• Thoughts, images, or impulses that occur over and over again and feel out of the person's control
  • The person does not want to have these ideas.
  • The person finds them disturbing and unwanted, and usually knows that they don't make sense.
  • They come with uncomfortable feelings, such as fear, disgust, doubt, or a feeling that things have to be done in a way that is "just right."
  • They take a lot of time and get in the way of important activities the person values.


  • Repetitive behaviors or thoughts that a person engages in to neutralize, counteract, or make their obsessions go away
  • People with OCD realize this is only a temporary solution, but without a better way to cope, they rely on the compulsion as a temporary escape.
  • Compulsions can also include avoiding situations that trigger obsessions.
  • Compulsions are time-consuming and get in the way of important activities the person values.

Common obsessive thoughts in OCD include:

  • Fear of being contaminated by germs or dirt or contaminating others
  • Fear of causing harm to yourself or others
  • Intrusive sexually explicit or violent thoughts and images
  • Excessive focus on religious or moral ideas
  • Fear of losing or not having things you might need
  • Order and symmetry: the idea that everything must line up “just right”
  • Superstitions, excessive attention to something considered lucky or unlucky

Common compulsive behaviors in OCD:

  • Excessive double-checking of things, such as locks, appliances, and switches
  • Repeatedly checking in on loved ones to make sure they’re safe
  • Counting, tapping, repeating certain words, or doing other senseless things to reduce anxiety
  • Spending a lot of time washing or cleaning
  • Ordering, evening out, or arranging things “just so”
  • Praying excessively or engaging in rituals triggered by religious fear
  • Accumulating “junk” such as old newspapers, magazines, and empty food containers, or other things you don’t have a use for

Warning Signs of Mania

There are a number of warning signs of an impending episode of mania. If you or someone you know has bipolar disorder, you should be aware of these. By learning these early indicators, red flags will go up before a person rockets into a self-destructive whirlwind of mania. These symptoms of mania are organized into broad categories for easier reference:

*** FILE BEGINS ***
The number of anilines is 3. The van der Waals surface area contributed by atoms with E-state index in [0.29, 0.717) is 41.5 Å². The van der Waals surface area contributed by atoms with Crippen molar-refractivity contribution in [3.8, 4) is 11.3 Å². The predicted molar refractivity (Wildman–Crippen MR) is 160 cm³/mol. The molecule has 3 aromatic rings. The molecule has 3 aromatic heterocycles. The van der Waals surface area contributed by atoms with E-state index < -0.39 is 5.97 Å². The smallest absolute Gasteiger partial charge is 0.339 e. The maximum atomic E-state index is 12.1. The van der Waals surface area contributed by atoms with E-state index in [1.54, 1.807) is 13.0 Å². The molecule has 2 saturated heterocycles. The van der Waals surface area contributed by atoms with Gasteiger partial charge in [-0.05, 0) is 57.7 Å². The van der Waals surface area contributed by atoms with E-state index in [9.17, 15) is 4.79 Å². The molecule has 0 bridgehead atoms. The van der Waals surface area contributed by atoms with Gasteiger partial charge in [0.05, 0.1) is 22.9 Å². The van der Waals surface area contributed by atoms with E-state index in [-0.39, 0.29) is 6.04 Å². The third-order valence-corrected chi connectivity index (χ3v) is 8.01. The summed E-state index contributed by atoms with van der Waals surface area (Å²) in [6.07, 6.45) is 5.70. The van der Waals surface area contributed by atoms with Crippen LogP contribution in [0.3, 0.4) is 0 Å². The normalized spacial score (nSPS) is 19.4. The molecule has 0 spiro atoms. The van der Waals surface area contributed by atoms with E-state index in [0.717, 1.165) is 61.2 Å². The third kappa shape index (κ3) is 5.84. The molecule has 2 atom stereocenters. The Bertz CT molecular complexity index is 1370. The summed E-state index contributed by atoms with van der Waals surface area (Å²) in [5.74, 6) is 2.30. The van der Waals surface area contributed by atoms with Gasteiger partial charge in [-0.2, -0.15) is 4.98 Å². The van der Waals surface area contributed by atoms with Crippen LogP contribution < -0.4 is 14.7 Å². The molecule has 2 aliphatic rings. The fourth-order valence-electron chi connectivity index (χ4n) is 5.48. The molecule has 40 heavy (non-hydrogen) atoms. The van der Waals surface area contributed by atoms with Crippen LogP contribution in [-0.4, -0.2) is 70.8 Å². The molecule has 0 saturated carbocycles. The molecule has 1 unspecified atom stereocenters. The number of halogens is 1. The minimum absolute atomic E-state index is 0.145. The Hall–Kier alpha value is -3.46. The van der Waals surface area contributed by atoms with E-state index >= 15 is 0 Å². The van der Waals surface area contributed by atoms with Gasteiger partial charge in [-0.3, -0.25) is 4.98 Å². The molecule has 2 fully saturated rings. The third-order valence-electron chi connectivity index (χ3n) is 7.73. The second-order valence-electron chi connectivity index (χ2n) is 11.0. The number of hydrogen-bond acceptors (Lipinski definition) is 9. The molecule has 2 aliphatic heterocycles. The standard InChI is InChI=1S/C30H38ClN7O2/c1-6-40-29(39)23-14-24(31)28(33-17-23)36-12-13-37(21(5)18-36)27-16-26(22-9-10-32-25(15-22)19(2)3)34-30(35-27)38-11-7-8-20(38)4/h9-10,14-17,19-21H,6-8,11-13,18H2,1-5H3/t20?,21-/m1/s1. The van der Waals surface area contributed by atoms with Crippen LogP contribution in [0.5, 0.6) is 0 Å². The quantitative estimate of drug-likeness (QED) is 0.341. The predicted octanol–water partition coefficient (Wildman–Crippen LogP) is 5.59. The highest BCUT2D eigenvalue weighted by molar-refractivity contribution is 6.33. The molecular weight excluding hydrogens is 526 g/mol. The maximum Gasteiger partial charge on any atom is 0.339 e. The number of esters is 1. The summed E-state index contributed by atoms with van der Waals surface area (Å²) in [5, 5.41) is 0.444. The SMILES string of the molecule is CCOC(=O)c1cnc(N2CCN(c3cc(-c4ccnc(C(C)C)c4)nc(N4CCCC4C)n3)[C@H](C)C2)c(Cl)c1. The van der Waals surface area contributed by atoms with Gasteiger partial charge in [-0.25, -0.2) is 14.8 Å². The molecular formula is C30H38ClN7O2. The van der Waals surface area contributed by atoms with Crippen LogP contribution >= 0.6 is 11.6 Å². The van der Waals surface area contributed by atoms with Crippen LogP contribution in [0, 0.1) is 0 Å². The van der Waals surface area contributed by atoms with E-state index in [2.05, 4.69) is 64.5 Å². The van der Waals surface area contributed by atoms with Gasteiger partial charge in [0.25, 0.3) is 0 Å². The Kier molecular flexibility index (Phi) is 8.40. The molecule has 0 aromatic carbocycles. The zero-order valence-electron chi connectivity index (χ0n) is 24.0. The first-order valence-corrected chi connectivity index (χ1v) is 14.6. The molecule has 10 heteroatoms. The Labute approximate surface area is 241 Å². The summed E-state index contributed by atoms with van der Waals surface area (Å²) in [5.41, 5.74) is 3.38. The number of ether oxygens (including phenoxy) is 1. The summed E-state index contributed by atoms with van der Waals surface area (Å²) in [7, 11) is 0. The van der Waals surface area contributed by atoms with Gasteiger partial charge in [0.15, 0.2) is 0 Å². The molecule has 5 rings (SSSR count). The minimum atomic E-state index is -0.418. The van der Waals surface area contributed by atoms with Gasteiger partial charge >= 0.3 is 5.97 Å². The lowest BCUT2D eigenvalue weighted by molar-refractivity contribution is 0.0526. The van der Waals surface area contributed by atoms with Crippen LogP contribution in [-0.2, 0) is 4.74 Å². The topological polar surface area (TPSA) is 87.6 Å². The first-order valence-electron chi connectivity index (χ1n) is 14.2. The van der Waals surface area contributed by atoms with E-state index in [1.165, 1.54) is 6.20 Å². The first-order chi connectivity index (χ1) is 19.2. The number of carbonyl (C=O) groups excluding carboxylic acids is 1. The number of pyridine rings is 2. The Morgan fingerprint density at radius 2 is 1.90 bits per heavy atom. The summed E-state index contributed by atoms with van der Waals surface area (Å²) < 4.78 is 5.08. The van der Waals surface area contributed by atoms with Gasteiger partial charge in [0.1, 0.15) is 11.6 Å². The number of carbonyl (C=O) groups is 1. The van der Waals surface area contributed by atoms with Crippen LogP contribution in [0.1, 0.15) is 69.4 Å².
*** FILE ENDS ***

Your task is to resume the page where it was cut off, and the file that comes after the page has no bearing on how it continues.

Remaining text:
Changes in Activity or Energy Level

  • Increased energy
  • Decreased sleep
  • Little fatigue
  • An increase in activities
  • Restlessness

Speech Disruptions During Mania

  • Rapid, pressured speech
  • Incoherent speech
  • Clang associations (which can also occur with other mental conditions)

Impaired Judgment Caused by Mania

  • Lack of insight
  • Inappropriate humor and behaviors
  • Impulsiveness
  • Financial extravagance
  • Grandiose thinking
  • Hypersexuality

Changes in Thought Patterns Due to Mania

  • Distractibility
  • Creative thinking
  • Flight of ideas
  • Disorientation
  • Disjointed thinking
  • Racing thoughts

Mood Changes

  • Irritability
  • Excitability
  • Hostility
  • Feelings of exhilaration

Psychosis Associated with Mania

  • Hallucinations (not present in hypomania)
  • Delusions (not present in hypomania)
  • Paranoia (not present in hypomania)
  • Increased religious activities

Warning Signs of Bipolar Depression

There are a number of warning signs that you or someone you love may be experiencing depression. These symptoms of depression are organized into broad categories for easier reference. It is important to note that depression is experienced differently from one person to the next so not all symptoms will present for all individuals.

Changes in Activity or Energy Level

  • Decreased energy
  • Fatigue
  • Lethargy
  • Diminished activity
  • Insomnia or hypersomnia
  • Loss of interest in pleasurable activities
  • Social withdrawal

Physical Changes Caused by Depression

  • Unexplained aches and pains
  • Weight loss or gain
  • Decreased or increased appetite
  • Psychomotor agitation

Emotional Pain of Depression

  • Prolonged sadness
  • Unexplained, uncontrollable crying
  • Feelings of guilt
  • Feelings of worthlessness
  • Loss of self-esteem
  • Despair
  • Hopelessness
  • Helplessness

DIfficult Moods Associated with Depression

  • Irritability
  • Anger
  • Worry/anxiety
  • Pessimism
  • Indifference
  • Self-criticism

Changes in Thought Patterns due to Depression

  • Inability to concentrate
  • Indecision
  • Memory problems
  • Disorganization

Preoccupation with Death

  • Thoughts of death
  • Suicidal ideation
  • Feeling dead or detached

Contact Information

Office of Learning Support Services:
Villanova University
Learning Commons in Falvey
Suite 212
800 Lancaster Avenue
Villanova, PA 19085
Phone: 610.519.5176
Fax: 610.519.8015